From 2004, he was based in Mombasa, Kenya, then Johannesburg, South Africa, followed by six years in Nairobi, Kenya. In 2011, he won a Peabody Award for a BBC documentary on Somalia. That year, he left the BBC to become a correspondent for Al Jazeera English in Africa. Egypt’s trial and imprisonment in 2013–2015.
The 2013–15 detention of Al Jazeera journalists by Egypt is the main article. Greste was arrested in Cairo with colleagues at the end of December 2013. The interior ministry said the journalists were accused of news reporting which was “damaging to national security”.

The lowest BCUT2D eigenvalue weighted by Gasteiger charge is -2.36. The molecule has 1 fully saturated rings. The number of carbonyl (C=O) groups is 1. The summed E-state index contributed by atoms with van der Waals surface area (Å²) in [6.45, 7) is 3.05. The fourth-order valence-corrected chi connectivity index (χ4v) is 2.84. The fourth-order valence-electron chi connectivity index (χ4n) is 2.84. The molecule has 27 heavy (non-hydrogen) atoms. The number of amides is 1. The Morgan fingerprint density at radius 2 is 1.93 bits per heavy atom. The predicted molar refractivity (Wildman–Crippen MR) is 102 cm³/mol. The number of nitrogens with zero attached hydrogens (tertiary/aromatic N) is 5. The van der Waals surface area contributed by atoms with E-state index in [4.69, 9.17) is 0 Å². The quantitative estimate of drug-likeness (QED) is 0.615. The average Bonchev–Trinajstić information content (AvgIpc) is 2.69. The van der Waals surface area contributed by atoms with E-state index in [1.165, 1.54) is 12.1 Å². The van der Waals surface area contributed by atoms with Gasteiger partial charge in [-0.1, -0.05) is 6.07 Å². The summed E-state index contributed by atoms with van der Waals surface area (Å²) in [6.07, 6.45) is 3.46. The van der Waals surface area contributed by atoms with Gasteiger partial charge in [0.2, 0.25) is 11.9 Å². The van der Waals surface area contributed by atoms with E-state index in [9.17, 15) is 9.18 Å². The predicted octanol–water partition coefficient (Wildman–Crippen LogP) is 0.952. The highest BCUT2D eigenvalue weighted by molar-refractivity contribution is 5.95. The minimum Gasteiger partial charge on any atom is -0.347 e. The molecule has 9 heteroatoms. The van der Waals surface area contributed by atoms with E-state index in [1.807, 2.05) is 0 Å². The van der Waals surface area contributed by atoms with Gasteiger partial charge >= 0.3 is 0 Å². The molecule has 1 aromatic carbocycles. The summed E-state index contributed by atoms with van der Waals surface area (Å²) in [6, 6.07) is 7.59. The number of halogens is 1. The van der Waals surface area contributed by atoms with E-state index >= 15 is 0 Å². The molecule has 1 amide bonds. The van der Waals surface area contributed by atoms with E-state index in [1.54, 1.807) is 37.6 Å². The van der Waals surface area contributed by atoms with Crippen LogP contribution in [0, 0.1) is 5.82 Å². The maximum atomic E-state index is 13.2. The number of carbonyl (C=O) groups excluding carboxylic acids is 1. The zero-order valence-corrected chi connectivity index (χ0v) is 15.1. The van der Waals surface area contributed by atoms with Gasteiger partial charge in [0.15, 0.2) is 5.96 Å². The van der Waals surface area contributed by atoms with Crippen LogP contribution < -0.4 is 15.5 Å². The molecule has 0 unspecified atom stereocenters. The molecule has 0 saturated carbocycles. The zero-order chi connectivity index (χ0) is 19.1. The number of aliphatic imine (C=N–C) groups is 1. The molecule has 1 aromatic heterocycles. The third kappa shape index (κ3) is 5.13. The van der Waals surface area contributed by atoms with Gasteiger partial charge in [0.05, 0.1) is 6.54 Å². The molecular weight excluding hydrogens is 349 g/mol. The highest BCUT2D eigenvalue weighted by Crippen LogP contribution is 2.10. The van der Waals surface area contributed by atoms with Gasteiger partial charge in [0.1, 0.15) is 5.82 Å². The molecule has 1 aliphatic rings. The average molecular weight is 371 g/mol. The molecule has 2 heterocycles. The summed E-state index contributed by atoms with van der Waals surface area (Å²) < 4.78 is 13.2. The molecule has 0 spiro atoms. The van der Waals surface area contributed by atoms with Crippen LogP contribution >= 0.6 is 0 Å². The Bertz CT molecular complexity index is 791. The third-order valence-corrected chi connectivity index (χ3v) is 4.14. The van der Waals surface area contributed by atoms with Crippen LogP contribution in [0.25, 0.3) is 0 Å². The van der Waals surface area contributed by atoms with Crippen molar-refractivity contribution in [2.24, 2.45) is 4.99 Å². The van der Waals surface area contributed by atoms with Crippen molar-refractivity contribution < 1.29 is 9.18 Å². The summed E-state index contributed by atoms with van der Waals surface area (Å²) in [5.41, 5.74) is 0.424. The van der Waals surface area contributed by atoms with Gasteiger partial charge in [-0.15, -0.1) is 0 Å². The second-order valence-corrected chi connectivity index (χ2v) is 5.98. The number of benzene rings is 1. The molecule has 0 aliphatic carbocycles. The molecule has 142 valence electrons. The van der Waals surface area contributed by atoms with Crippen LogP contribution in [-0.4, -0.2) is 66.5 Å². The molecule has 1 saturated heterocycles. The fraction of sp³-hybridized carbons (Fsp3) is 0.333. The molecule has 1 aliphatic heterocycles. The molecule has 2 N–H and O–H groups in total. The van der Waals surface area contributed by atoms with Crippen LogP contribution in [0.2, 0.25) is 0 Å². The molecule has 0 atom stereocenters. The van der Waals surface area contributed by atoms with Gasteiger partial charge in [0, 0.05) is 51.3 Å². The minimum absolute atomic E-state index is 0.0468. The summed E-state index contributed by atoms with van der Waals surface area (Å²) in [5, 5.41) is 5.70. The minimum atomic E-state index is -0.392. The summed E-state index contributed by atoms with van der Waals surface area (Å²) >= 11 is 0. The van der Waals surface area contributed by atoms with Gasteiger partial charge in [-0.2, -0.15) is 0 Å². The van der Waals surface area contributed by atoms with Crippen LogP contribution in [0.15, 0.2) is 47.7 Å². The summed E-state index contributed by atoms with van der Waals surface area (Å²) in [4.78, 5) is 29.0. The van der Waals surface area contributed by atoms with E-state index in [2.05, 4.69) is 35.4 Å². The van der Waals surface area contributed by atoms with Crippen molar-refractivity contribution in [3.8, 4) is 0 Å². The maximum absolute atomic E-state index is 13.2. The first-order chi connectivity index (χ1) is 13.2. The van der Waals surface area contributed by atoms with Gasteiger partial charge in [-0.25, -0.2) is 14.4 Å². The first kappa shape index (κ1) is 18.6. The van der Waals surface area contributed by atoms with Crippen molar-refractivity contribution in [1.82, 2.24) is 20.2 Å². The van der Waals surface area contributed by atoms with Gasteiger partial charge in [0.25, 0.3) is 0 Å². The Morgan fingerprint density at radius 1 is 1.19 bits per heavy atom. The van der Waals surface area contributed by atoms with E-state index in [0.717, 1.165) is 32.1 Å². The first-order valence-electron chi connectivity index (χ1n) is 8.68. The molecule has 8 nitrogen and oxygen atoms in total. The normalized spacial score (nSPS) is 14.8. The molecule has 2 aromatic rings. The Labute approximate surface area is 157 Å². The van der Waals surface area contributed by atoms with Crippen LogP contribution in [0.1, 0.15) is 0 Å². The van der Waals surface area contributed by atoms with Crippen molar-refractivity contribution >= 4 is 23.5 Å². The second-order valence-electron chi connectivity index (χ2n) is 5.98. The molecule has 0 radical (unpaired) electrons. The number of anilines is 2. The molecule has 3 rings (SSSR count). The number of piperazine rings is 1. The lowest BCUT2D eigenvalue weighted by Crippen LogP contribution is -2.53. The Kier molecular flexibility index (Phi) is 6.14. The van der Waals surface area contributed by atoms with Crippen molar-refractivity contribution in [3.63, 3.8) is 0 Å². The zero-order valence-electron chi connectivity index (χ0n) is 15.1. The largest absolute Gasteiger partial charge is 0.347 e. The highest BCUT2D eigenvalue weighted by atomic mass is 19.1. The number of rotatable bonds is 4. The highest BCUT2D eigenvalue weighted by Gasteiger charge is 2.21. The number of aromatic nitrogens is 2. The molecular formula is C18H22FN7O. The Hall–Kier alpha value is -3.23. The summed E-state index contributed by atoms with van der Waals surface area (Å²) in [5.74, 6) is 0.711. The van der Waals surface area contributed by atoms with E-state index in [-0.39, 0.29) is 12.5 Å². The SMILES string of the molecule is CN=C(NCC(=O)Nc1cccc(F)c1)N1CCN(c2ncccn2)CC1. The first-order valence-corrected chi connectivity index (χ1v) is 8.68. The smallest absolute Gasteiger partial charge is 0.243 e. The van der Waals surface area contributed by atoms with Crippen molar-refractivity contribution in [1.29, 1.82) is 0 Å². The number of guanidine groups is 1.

Greste was imprisoned in Egypt in solitary confinement for a month before any formal charges were made. On 29 January, it emerged that the Egyptian authorities were to charge 20 Al Jazeera journalists, including Greste, of falsifying news and having a negative impact on overseas perceptions of the country. His colleagues, Mohamed Fadel Fahmy, and Baher Mohamed were also imprisoned; the three men were being held in the same cell in early February 2014. The United Nations High Commissioner for Human Rights urged the authorities in Egypt to “promptly release” the Al Jazeera staff they were holding in custody.
On 21 February, Greste was refused bail and had his court case adjourned until 5 March.